Monday, September 29, 2014

Iran makes the rules and Obama acquiesces.

Iran Makes the Rules

Tehran holds firm while the U.S. keeps making nuclear concessions.

President Obama sucked up most of the media oxygen at the United Nations last week with his call for collective action against the Islamic State and other jihadists. But if anyone made real news from the General Assembly's green-marble podium, it was Iranian President Hasan Rouhani. The fabled Iranian moderate's unsubtle message: You'll play by our rules now.
"The people of Iran," he said, "cannot place trust in any security cooperation between their government and those who have imposed sanctions." That was a kick in the shins to U.S. diplomats who have made little secret of their desire to make common cause with Tehran against the Islamic State—albeit a kick dressed up as an inducement to lift the sanctions. It follows Supreme Leader Ali Khamenei's claim last week that Secretary of State John Kerry is "lying" about the nature of U.S. overtures toward Iran. How's that for improving the diplomatic mood music?
Mr. Rouhani also gave no ground on nuclear negotiations, whose latest deadline is late November, in time for the lame duck Congress in case Republicans retake the chamber. Iran would continue to enrich uranium, said Mr. Rouhani, never mind Security Council resolutions demanding a suspension of enrichment.
He also claimed that Iran had honored its obligations under the interim nuclear agreement. That's despite a report this month from the International Atomic Energy Agency noting that Tehran continued to stymie its efforts to investigate the "possible military dimensions" of Iran's nuclear program. "These activities," the IAEA reported, "are likely to have further undermined the Agency's ability to conduct effective verification."
All of this explains why nuclear negotiations have gone nowhere after nearly a year—and after President Obama made a point of quashing a Congressional effort to revive sanctions if Iran fails to negotiate in good faith. Harder to explain is why the Administration is now seeking ever more creative ways to give the mullahs what they want. 
The latest Administration brainstorm is to abandon the longstanding demand that Iran dismantle its uranium-enriching centrifuges, of which it currently has installed about 10,000, with an additional 9,000 built. Under one Western proposal, Iran would merely be asked to disconnect some of the pipes connecting one centrifuge to the next. Another idea, according to the Associated Press, is to allow Iran to keep as many as 4,500 centrifuges, provided Iran agrees to enrich uranium at a lower rate.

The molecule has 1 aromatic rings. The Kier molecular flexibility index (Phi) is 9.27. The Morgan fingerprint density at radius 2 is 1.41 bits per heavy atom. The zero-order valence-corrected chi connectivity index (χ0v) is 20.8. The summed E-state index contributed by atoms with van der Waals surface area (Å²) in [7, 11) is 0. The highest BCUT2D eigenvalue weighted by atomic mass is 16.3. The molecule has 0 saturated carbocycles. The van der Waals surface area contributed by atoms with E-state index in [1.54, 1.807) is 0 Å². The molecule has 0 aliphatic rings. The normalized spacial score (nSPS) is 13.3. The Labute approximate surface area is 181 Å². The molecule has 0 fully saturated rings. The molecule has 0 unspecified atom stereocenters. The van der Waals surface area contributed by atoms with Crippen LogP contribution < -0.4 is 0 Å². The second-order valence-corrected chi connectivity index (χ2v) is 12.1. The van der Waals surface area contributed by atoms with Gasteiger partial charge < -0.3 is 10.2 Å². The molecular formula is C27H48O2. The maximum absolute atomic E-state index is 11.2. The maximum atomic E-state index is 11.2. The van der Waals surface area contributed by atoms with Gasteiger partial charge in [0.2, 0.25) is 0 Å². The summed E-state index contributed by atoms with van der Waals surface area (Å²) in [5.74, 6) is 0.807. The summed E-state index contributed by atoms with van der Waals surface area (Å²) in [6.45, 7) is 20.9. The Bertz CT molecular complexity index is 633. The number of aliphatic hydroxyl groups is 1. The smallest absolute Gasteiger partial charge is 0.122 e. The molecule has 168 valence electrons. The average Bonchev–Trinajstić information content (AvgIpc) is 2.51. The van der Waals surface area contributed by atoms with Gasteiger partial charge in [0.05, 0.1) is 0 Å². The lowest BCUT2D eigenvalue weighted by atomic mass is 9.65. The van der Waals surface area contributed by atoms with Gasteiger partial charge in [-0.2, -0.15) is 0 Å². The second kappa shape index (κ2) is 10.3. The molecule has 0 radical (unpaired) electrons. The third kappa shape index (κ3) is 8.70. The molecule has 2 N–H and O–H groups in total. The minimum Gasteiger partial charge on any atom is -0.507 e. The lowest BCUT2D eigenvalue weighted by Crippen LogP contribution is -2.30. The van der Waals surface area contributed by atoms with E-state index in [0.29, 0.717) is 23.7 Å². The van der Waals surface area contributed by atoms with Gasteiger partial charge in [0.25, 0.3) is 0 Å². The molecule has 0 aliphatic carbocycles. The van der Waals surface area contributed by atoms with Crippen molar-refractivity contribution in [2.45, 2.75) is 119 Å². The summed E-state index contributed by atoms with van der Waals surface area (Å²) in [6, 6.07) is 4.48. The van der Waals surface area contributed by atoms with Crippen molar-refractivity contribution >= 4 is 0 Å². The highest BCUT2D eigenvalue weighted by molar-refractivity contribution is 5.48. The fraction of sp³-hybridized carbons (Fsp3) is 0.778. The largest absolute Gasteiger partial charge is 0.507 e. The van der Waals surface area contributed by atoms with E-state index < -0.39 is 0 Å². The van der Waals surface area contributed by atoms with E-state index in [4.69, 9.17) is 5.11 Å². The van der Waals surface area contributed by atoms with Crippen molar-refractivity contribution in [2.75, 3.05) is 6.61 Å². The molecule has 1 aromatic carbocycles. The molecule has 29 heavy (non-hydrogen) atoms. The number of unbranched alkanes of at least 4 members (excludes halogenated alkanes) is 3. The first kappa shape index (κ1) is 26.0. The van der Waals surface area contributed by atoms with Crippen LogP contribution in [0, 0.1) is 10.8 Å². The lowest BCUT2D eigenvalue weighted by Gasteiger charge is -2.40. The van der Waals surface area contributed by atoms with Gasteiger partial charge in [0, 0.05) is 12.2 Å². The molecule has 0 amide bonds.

Then there are Iran's ballistic missiles, an essential component of its nuclear-weapons program. Security Council Resolution 1929 "decides that Iran shall not undertake any activity related to ballistic missiles capable of delivering nuclear weapons." Yet over the summer Mr. Khamenei called on his Revolutionary Guards to mass-produce ballistic missiles, and now the Administration is looking for an accommodation.
Under Secretary of State Wendy Sherman told a House committee in July that Resolution 1929 is "not about ballistic missiles per se," but about nuclear-armed missiles. But that ignores that a ballistic missile that can carry a conventional warhead, or a satellite, can also carry a nuclear warhead.
The larger problem is that these diplomatic gambits rest on the fanciful notion that the same regime that is stonewalling the IAEA can be trusted not to reconnect its centrifuges on short notice or increase their rates of uranium production or develop more powerful rockets. Iran has spent a decade taking advantage of the diplomatic process to buy time and advance its nuclear programs.
"The Iranian nuclear game is to compromise on the elements of the program they've already perfected in order to gain time on the elements they haven't," says Mark Dubowitz of the Foundation for the Defense of Democracies. "They've perfected enrichment so they can suspend it for the time being. What they've gained in exchange is time to work on advanced centrifuge R&D. The more efficient the centrifuges, the fewer they need; the fewer they need, the easier they are to hide."
All this is happening while America's attention has been consumed by the rise of the Islamic State and Vladimir Putin's depredations in Europe. But permitting Iran to get to the edge of nuclear capability would be the worst setback to U.S. and world security so far in the Obama era, which is saying something. Members of both parties on Capitol Hill need to start speaking up about the Administration's dangerous concessions to Iran's rules.

No comments: